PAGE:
In the Oscar-nominated film "Saving Private Ryan," it took the deaths of three brothers to protect the life of a fourth during World War II. In the modern-day world of the Arizona Cardinals, one might assume it similarly will take the play of three quarterbacks during the burdensome schedule of five preseason games to protect the health of a fourth – the veteran starter who turns 38 in December.
Cardinals coach Bruce Arians anticipates quarterback Carson Palmer playing more in the preseason than he did last season, but Parson won't participate in the Hall of Fame game Aug. 3 against the Cowboys. Neither will receiver Larry Fitzgerald. Arians also doubts veteran linebacker Karlos Dansby plays but said, "We'll see how it goes." Guard Mike Iupati arrived at training camp at 327 pounds, the lightest he's ever reported to camp. He lost about 15 pounds.
You can always find something interesting happening in the world thanks to Twitter. Like on Friday, when Cardinals defensive tackle Frostee Rucker received a tweet from someone thanking him for the car ride Rucker recently gave him. Rucker was asked about his Good Samaritan moment after the team finished its conditioning run at University of Phoenix Stadium.
Muck Rack makes it simple to find people, tweets, or articles that mention any name, keyword, company, hashtag etc. We've compiled this guide to help you make the most of your search.
Selecting a term
Start searching tweets, articles from media outlets, articles mentioned in tweets, journalists'
names, titles and bios with some suggested searches:
Companies or Topics (e.g. iPhone, Microsoft)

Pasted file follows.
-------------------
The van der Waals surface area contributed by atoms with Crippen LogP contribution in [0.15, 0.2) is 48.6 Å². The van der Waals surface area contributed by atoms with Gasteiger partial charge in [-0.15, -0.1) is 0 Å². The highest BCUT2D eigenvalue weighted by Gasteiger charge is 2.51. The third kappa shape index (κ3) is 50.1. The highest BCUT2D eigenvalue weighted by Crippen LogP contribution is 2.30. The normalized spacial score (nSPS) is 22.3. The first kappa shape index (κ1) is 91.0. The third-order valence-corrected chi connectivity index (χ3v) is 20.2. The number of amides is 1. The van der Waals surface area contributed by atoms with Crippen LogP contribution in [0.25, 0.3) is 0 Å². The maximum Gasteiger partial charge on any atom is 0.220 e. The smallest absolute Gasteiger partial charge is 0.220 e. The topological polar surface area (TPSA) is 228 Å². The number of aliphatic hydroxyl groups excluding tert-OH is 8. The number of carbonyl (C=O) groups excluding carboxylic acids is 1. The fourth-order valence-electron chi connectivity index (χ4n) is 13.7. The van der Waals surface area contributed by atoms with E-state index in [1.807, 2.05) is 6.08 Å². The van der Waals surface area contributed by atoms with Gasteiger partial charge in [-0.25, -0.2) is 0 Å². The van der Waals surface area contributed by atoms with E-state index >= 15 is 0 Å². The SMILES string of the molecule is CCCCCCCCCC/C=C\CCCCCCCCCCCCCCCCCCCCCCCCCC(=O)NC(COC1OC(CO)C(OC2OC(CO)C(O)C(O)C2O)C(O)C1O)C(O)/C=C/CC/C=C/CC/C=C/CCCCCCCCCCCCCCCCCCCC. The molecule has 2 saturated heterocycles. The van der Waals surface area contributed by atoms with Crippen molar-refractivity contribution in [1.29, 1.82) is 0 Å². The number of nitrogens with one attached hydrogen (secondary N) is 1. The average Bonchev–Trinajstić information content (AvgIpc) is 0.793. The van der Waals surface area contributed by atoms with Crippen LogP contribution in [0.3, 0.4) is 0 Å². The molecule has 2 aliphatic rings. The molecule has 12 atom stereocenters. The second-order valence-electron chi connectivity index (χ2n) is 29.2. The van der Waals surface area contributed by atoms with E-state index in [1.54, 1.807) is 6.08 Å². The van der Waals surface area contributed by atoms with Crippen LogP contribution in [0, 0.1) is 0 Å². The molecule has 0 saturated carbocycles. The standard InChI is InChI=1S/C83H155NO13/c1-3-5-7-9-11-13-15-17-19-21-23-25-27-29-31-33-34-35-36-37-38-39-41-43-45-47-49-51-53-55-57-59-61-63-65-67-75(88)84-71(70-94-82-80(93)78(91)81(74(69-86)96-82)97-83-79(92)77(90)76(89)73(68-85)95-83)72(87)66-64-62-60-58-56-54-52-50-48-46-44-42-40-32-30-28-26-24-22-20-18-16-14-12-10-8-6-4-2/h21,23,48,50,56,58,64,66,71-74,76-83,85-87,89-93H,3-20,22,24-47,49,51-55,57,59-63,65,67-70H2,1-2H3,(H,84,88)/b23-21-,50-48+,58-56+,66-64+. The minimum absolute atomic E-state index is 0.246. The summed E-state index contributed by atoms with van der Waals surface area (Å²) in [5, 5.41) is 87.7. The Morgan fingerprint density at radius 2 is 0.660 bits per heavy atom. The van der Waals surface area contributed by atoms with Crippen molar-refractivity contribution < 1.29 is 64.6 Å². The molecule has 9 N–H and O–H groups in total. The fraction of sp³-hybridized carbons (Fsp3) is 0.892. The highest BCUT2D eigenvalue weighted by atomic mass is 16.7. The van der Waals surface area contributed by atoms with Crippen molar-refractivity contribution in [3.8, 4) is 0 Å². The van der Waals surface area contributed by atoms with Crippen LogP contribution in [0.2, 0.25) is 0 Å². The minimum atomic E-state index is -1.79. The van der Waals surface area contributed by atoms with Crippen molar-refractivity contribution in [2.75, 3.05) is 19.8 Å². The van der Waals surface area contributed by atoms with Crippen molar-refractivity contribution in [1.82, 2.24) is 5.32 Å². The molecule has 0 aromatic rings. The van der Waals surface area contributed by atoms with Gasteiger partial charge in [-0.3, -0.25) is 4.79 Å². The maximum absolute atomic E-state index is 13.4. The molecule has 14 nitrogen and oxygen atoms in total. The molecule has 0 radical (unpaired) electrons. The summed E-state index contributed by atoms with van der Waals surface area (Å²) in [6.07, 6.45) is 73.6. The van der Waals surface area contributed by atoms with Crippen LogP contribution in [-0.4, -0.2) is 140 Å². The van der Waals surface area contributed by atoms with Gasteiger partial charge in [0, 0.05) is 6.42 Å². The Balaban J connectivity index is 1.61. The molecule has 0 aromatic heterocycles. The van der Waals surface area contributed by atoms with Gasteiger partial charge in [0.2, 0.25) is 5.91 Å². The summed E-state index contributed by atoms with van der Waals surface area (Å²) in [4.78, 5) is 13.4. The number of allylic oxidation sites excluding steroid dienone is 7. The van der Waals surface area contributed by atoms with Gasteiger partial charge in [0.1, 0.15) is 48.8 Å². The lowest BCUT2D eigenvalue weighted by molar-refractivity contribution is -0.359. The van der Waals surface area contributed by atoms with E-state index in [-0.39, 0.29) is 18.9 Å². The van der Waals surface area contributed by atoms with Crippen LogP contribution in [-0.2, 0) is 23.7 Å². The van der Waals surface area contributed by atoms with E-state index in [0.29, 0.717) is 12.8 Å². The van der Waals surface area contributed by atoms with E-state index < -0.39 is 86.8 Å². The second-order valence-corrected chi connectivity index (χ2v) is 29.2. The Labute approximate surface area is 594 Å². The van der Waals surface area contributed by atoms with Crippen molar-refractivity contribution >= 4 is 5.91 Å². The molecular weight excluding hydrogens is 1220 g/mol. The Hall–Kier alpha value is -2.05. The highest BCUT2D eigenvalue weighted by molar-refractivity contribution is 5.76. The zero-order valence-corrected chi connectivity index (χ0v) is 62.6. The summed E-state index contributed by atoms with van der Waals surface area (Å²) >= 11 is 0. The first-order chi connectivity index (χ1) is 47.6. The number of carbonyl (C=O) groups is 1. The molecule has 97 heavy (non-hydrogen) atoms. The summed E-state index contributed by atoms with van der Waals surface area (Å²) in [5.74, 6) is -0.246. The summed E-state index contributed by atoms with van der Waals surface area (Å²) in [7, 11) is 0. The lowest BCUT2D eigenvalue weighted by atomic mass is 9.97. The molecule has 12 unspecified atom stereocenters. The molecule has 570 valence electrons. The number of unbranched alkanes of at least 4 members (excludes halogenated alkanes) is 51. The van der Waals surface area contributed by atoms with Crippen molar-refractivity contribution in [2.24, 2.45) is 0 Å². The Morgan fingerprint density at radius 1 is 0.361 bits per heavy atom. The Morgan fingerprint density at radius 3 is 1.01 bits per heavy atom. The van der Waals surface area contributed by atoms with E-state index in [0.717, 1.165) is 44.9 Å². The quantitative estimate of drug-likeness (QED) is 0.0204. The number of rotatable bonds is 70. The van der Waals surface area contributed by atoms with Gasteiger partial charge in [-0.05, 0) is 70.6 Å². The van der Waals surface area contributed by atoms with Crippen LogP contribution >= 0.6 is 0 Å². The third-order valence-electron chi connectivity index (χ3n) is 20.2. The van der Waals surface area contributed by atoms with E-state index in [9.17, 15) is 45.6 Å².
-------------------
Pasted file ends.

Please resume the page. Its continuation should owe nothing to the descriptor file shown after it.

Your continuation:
Phrases (e.g. "cloud computing") — use quotes to keep the terms together
Twitter handles (e.g. @username) — returns those who have mentioned or replied to
Names (e.g. "David Pogue")
Hashtags (e.g. #sxsw, #london2012)
Bio details (e.g. vegan, Olympics, father)
Muck Rack's Advanced Search allows for many boolean operators.
Find results that mention multiple specified terms, use AND or
+. For example, ensure each result contains both Elon Musk and Mark Zuckerberg by
searching Obama AND Romney or Obama + Romney.
Use the operators OR or , to broaden your search when you'd like either of
multiple terms to appear in results. (This is the default behavior of our search when no operators
are used.) For example, search for democrat OR republican to find results that refer to
Democrats and/or Republicans.
Use NOT or - to subtract results from your search. For
example, searching Disney will yield results about the Walt Disney Company as well as Walt Disney
World Resort. To exclude mentions of Disney World, search for Disney -World or Disney
When using one of these operators with a phrase, enclose it in quotation marks. For example, you can
find results about smartphones excluding Apple's iPhone 4S by searching smartphone -"iPhone
Exact case matching or punctuation
If you're searching for a brand name or keyword that relies on specific punctuation marks or capitalization, you can
find results that match your exact query by adding matchcase: before the keyword you're searching for, like matchcase:E*TRADE .
Use parentheses to separate multiple
boolean phrases. For example, to find journalists talking about having fun in Disney World or
Disneyland, search for ("disney world" OR disneyland) AND fun.
An asterisk can be used to search for any variation of a root word truncated by the asterisk. For example, searching for admin* will return results for administrator, administration, administer, administered, etc.
A near operator is an AND operator where you can control the distance between the words. You can vary the distance the near operation uses by adding a forward slash and number (between 0-99) such as strawberries NEAR/10 "whipped cream", which means the strawberries must exist within 10 words of "whipped cream".